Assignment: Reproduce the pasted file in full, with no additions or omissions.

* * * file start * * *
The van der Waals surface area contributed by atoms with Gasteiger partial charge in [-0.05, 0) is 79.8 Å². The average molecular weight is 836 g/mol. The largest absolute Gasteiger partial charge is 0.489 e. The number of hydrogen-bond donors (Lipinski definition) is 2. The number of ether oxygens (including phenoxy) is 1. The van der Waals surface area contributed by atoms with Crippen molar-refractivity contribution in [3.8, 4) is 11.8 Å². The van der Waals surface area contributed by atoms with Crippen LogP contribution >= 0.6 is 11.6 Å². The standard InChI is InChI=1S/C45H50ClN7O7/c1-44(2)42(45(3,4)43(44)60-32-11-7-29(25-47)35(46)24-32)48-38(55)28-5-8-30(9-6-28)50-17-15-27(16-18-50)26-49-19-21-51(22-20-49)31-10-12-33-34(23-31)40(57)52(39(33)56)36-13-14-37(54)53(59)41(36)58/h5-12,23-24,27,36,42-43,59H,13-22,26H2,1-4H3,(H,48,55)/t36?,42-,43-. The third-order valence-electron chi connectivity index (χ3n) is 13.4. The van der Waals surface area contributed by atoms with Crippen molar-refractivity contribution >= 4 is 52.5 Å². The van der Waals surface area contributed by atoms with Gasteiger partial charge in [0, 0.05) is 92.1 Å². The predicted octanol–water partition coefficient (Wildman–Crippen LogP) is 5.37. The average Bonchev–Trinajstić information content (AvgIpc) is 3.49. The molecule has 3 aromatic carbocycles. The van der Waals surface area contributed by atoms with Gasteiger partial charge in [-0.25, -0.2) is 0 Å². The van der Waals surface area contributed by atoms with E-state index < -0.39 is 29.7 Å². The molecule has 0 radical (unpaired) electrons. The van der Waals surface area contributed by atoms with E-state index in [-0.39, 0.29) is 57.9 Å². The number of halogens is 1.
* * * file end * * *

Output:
The van der Waals surface area contributed by atoms with Gasteiger partial charge in [-0.05, 0) is 79.8 Å². The average molecular weight is 836 g/mol. The largest absolute Gasteiger partial charge is 0.489 e. The number of hydrogen-bond donors (Lipinski definition) is 2. The number of ether oxygens (including phenoxy) is 1. The van der Waals surface area contributed by atoms with Crippen molar-refractivity contribution in [3.8, 4) is 11.8 Å². The van der Waals surface area contributed by atoms with Crippen LogP contribution >= 0.6 is 11.6 Å². The standard InChI is InChI=1S/C45H50ClN7O7/c1-44(2)42(45(3,4)43(44)60-32-11-7-29(25-47)35(46)24-32)48-38(55)28-5-8-30(9-6-28)50-17-15-27(16-18-50)26-49-19-21-51(22-20-49)31-10-12-33-34(23-31)40(57)52(39(33)56)36-13-14-37(54)53(59)41(36)58/h5-12,23-24,27,36,42-43,59H,13-22,26H2,1-4H3,(H,48,55)/t36?,42-,43-. The third-order valence-electron chi connectivity index (χ3n) is 13.4. The van der Waals surface area contributed by atoms with Crippen molar-refractivity contribution >= 4 is 52.5 Å². The van der Waals surface area contributed by atoms with Gasteiger partial charge in [0, 0.05) is 92.1 Å². The predicted octanol–water partition coefficient (Wildman–Crippen LogP) is 5.37. The average Bonchev–Trinajstić information content (AvgIpc) is 3.49. The molecule has 3 aromatic carbocycles. The van der Waals surface area contributed by atoms with Gasteiger partial charge in [-0.25, -0.2) is 0 Å². The van der Waals surface area contributed by atoms with E-state index < -0.39 is 29.7 Å². The molecule has 0 radical (unpaired) electrons. The van der Waals surface area contributed by atoms with E-state index in [-0.39, 0.29) is 57.9 Å². The number of halogens is 1.